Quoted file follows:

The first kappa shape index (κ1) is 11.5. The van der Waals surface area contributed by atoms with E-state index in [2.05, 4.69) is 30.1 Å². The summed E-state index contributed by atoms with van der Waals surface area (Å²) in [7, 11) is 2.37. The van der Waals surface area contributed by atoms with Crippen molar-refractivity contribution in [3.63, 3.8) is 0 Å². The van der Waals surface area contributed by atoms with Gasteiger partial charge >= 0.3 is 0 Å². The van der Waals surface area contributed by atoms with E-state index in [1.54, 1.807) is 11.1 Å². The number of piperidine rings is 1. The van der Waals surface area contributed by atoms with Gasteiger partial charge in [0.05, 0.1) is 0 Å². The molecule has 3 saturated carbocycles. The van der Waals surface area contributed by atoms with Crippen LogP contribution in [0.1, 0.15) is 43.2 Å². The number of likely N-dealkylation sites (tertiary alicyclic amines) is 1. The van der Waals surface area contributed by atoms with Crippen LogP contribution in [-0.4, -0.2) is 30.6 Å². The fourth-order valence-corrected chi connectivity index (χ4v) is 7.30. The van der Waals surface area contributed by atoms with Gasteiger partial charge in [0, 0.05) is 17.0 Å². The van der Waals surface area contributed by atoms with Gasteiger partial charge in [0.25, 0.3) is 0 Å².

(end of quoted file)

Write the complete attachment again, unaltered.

The first kappa shape index (κ1) is 11.5. The van der Waals surface area contributed by atoms with E-state index in [2.05, 4.69) is 30.1 Å². The summed E-state index contributed by atoms with van der Waals surface area (Å²) in [7, 11) is 2.37. The van der Waals surface area contributed by atoms with Crippen molar-refractivity contribution in [3.63, 3.8) is 0 Å². The van der Waals surface area contributed by atoms with Gasteiger partial charge >= 0.3 is 0 Å². The van der Waals surface area contributed by atoms with E-state index in [1.54, 1.807) is 11.1 Å². The number of piperidine rings is 1. The van der Waals surface area contributed by atoms with Gasteiger partial charge in [0.05, 0.1) is 0 Å². The molecule has 3 saturated carbocycles. The van der Waals surface area contributed by atoms with Crippen LogP contribution in [0.1, 0.15) is 43.2 Å². The number of likely N-dealkylation sites (tertiary alicyclic amines) is 1. The van der Waals surface area contributed by atoms with Crippen LogP contribution in [-0.4, -0.2) is 30.6 Å². The fourth-order valence-corrected chi connectivity index (χ4v) is 7.30. The van der Waals surface area contributed by atoms with Gasteiger partial charge in [0, 0.05) is 17.0 Å². The van der Waals surface area contributed by atoms with Gasteiger partial charge in [0.25, 0.3) is 0 Å².